How I Respond to 'How Are You?' on Pain Days (Instead of the Usual, 'I'm Good')
As a little girl, around the age of 5 or 6, my parents taught me how to answer our home phone.
I can still remember my answering script to this day. I would eagerly rush to the ringing phone and in my brightest, best grown-up voice possible, I would say:
“Hello, 1234567, can I help you?”
The caller inevitably asked:
“Is your mum or dad there?”
My scripted response was:
“Yes, I’ll just get them. Can I please ask who’s calling?”
My decorum and professionalism, at that young age, then departed as I ran excitedly through the house shouting:
“Mum, Dad, phone call… Mr./Mrs. __ is on the phone.”
Oh well, I’m sure the caller had a good chuckle.
That phone answering training as a little girl really paved the way for how I would communicate in adult life. In my business career the emphasis on professionalism and excellent customer service further instilled that need to present oneself in an upbeat, positive manner. Add in my own natural positive disposition, and my default mode, no matter my circumstances, is to sound bright, upbeat and happy.
The other day my home care liaison manager phoned me to book some allied service home visits: physio, OT, podiatrist etc.
I was lying on the bed as the phone was ringing, writhing in pain. My rare disease was doing its best to break me. New stress fractures in my pelvis, ankle and feet, on top of my existing non-union femur break and rheumatoid arthritis were all working against me.
On a good day my pain level is 5/10. When I’m waiting for my pain meds to kick in, the pain level is around 9/10.
I had only just swallowed my afternoon medication as the phone began to ring. Thankfully it was right next to me on the bed. My phone is really like an additional limb, a lifeline I’m never without.
I was pale and feeling distressed, yet this is how I answered the phone:
“Sam Moss, can I help you?” *Insert smiling face and cheerful voice*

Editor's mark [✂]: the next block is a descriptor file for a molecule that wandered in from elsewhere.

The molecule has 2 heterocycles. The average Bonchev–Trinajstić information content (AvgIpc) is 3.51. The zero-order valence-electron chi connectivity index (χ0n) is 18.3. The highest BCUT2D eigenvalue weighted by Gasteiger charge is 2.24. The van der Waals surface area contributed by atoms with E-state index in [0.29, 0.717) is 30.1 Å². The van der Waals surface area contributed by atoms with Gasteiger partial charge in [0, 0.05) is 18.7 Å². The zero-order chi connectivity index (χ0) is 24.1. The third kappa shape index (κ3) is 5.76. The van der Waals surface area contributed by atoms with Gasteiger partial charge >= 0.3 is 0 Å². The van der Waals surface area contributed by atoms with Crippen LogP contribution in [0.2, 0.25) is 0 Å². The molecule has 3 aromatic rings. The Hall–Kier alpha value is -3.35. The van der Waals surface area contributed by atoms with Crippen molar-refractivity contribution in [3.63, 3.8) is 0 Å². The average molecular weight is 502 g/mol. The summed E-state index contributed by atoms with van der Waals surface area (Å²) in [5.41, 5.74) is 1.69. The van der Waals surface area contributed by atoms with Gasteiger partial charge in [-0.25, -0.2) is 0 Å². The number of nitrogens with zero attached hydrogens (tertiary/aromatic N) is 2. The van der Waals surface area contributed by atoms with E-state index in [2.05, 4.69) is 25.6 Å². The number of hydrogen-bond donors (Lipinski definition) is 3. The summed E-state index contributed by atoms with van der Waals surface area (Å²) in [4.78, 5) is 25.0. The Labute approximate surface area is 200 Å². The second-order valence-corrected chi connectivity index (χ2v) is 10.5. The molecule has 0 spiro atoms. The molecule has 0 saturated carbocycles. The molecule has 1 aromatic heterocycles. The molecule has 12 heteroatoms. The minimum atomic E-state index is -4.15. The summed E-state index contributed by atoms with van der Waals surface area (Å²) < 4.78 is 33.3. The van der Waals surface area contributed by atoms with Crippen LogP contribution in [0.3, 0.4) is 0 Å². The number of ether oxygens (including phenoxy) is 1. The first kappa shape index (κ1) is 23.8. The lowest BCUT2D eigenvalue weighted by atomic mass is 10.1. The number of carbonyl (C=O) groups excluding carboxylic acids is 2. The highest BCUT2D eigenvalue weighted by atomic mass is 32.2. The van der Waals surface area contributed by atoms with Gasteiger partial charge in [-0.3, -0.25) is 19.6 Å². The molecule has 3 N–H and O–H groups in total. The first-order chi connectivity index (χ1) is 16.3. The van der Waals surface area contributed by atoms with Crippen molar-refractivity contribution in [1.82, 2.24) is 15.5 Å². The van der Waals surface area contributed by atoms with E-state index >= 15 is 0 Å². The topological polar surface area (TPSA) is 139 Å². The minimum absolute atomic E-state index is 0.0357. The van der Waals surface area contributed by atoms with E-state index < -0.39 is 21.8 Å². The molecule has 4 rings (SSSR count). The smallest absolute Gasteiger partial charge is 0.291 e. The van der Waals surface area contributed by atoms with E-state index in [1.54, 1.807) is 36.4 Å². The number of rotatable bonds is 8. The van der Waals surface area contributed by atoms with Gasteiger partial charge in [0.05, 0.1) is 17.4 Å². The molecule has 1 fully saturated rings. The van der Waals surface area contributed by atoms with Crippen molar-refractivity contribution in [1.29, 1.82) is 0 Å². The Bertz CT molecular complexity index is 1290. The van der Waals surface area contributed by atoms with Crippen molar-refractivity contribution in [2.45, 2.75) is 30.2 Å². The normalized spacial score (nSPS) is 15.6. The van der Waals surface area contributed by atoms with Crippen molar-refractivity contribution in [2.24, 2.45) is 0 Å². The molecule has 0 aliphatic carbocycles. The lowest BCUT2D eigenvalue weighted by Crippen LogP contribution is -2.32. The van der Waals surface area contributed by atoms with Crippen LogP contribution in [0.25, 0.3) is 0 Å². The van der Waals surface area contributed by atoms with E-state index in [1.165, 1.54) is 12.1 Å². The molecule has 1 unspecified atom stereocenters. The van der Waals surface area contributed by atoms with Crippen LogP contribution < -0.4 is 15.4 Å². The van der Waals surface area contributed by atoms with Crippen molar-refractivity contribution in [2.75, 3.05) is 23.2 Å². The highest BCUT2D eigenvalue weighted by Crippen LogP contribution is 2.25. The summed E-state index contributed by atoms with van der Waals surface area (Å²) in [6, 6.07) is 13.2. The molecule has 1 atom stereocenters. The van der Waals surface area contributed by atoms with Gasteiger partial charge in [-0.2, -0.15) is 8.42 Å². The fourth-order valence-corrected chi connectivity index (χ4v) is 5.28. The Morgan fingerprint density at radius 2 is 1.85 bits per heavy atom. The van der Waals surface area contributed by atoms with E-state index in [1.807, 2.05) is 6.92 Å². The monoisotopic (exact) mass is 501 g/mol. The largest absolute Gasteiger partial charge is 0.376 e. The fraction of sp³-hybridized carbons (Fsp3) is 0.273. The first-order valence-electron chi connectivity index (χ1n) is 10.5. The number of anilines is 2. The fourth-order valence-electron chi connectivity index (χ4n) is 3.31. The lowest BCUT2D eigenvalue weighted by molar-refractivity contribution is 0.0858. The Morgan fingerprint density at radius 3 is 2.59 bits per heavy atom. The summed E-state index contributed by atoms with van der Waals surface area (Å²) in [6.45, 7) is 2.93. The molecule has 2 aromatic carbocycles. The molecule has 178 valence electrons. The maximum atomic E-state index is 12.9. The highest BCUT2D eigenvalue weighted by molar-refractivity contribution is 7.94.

“Hi Sam. It’s Mandy, how are you?”
“Hi Mandy, I’m good, how are you?”
There we have it! I could hear these words spouting out of my mouth.
I could feel myself screaming internally: “No, you’re not good. You’re far from good. You can hardly breath from the pain and you can’t move.”
The ridiculous thing is this caller knew that. There was no need for me to put on a brave front. No need to pretend that all was perfect.
So why did I say, “I’m good.”?
I didn’t sleep well last night because of my pain, and in the early hours of the morning I began asking myself this question.
My answer is two-fold:
1. Conditioning – I’ve been trained from an early age to answer the phone in a professional manner, and my career endorsed that model.
2. Desire – I want to be “that healthy person,” and in many regards I still see myself like that. Mentally, I’m good. Physically… not so much!
There is a beautiful old hymn called, “It is well with my soul.” The first verse sums up exactly what I mean when I say, “I’m good… my body, not so much.”
When peace like a river, attendeth my way,
When sorrows like sea billows roll;
Whatever my lot, Thou hast taught me to know
It is well, it is well, with my soul.
As a Christian, my faith helps me experience that sense of peace, and it is well with my soul… no matter my circumstances.
My faith also convicts me that I need to be more honest and precise when talking to people about how I am. To say “I’m good” is far from true.
If I said, “It is well with my soul,” while accurate, it would sound pious and a bit ambiguous. Not really helpful for me or the caller.
So what can I say on the phone?
When I’m talking to someone face to face it’s pretty obvious I’m in pain. My eyes give it away. I’m constantly wriggling to try to get comfortable. My crutches are my constant companions, and when I do walk I am clearly disabled.
The phone is so different though. Those visual signs just aren’t there.
So, I’ve decided the best approach for me, when asked how I am on the phone, is to simply say, “I’m good… my body, not so much.”
It’s honest, precise, and if I need to expand then it opens an opportunity to do that.
Chronic Illness is difficult enough without us making it more complicated.
Keeping our responses to simple questions, short, sweet and honest, not only helps us manage our diseases better, it ultimately helps those who live and work with us or care for us.
It helps others better understand our needs and situation.
So today if you ask me how I am, I can pretty much guarantee my response will be, “I’m good… my body, not so much.”
Photo by Niklas Hamann on Unsplash